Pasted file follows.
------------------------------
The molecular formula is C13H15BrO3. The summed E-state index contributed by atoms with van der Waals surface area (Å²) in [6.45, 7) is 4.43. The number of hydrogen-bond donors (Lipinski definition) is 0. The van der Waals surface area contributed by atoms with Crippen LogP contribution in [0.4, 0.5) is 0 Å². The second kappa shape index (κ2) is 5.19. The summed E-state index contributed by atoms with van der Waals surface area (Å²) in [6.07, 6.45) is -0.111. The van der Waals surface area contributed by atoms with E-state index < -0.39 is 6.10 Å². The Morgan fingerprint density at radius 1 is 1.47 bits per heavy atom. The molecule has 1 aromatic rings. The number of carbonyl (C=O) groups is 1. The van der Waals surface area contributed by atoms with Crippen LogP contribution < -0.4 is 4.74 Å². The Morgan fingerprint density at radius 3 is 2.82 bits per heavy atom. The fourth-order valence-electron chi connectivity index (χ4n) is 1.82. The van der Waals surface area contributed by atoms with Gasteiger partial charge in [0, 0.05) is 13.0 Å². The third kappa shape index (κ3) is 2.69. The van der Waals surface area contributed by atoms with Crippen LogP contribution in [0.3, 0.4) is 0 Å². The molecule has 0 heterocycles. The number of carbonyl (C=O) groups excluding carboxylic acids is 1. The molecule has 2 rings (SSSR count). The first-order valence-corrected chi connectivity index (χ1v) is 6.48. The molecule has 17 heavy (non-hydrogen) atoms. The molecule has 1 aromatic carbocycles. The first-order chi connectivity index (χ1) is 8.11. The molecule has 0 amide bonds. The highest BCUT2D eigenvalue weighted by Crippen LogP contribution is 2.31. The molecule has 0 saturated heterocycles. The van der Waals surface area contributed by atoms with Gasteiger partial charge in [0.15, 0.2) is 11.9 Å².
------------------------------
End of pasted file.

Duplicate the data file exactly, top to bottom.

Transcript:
The molecular formula is C13H15BrO3. The summed E-state index contributed by atoms with van der Waals surface area (Å²) in [6.45, 7) is 4.43. The number of hydrogen-bond donors (Lipinski definition) is 0. The van der Waals surface area contributed by atoms with Crippen LogP contribution in [0.4, 0.5) is 0 Å². The second kappa shape index (κ2) is 5.19. The summed E-state index contributed by atoms with van der Waals surface area (Å²) in [6.07, 6.45) is -0.111. The van der Waals surface area contributed by atoms with E-state index < -0.39 is 6.10 Å². The Morgan fingerprint density at radius 1 is 1.47 bits per heavy atom. The molecule has 1 aromatic rings. The number of carbonyl (C=O) groups is 1. The van der Waals surface area contributed by atoms with Crippen LogP contribution < -0.4 is 4.74 Å². The Morgan fingerprint density at radius 3 is 2.82 bits per heavy atom. The fourth-order valence-electron chi connectivity index (χ4n) is 1.82. The van der Waals surface area contributed by atoms with Gasteiger partial charge in [0, 0.05) is 13.0 Å². The third kappa shape index (κ3) is 2.69. The van der Waals surface area contributed by atoms with Crippen LogP contribution in [0.3, 0.4) is 0 Å². The molecule has 0 heterocycles. The number of carbonyl (C=O) groups excluding carboxylic acids is 1. The molecule has 2 rings (SSSR count). The first-order valence-corrected chi connectivity index (χ1v) is 6.48. The molecule has 17 heavy (non-hydrogen) atoms. The molecule has 1 aromatic carbocycles. The first-order chi connectivity index (χ1) is 8.11. The molecule has 0 amide bonds. The highest BCUT2D eigenvalue weighted by Crippen LogP contribution is 2.31. The molecule has 0 saturated heterocycles. The van der Waals surface area contributed by atoms with Gasteiger partial charge in [0.15, 0.2) is 11.9 Å².